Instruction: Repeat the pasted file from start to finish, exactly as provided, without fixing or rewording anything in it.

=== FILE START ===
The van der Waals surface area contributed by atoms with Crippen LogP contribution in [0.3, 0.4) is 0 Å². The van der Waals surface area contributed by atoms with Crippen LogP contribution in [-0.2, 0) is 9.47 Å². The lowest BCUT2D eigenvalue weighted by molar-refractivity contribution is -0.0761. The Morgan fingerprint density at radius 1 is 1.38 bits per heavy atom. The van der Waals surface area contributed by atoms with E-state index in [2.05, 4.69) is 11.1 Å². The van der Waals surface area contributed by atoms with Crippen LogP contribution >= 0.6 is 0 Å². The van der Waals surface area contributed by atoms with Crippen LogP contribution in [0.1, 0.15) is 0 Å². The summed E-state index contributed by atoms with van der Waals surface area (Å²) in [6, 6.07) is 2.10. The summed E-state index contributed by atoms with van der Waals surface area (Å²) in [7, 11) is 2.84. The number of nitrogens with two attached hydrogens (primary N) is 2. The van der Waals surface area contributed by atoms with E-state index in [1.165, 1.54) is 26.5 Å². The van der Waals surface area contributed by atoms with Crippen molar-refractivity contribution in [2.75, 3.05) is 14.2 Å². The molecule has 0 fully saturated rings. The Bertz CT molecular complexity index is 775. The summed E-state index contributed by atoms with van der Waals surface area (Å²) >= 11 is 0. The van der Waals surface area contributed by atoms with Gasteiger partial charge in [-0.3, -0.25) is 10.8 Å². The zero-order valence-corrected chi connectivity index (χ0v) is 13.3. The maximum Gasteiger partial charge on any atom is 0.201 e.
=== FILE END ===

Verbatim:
The van der Waals surface area contributed by atoms with Crippen LogP contribution in [0.3, 0.4) is 0 Å². The van der Waals surface area contributed by atoms with Crippen LogP contribution in [-0.2, 0) is 9.47 Å². The lowest BCUT2D eigenvalue weighted by molar-refractivity contribution is -0.0761. The Morgan fingerprint density at radius 1 is 1.38 bits per heavy atom. The van der Waals surface area contributed by atoms with E-state index in [2.05, 4.69) is 11.1 Å². The van der Waals surface area contributed by atoms with Crippen LogP contribution >= 0.6 is 0 Å². The van der Waals surface area contributed by atoms with Crippen LogP contribution in [0.1, 0.15) is 0 Å². The summed E-state index contributed by atoms with van der Waals surface area (Å²) in [6, 6.07) is 2.10. The summed E-state index contributed by atoms with van der Waals surface area (Å²) in [7, 11) is 2.84. The number of nitrogens with two attached hydrogens (primary N) is 2. The van der Waals surface area contributed by atoms with E-state index in [1.165, 1.54) is 26.5 Å². The van der Waals surface area contributed by atoms with Crippen molar-refractivity contribution in [2.75, 3.05) is 14.2 Å². The molecule has 0 fully saturated rings. The Bertz CT molecular complexity index is 775. The summed E-state index contributed by atoms with van der Waals surface area (Å²) >= 11 is 0. The van der Waals surface area contributed by atoms with Gasteiger partial charge in [-0.3, -0.25) is 10.8 Å². The zero-order valence-corrected chi connectivity index (χ0v) is 13.3. The maximum Gasteiger partial charge on any atom is 0.201 e.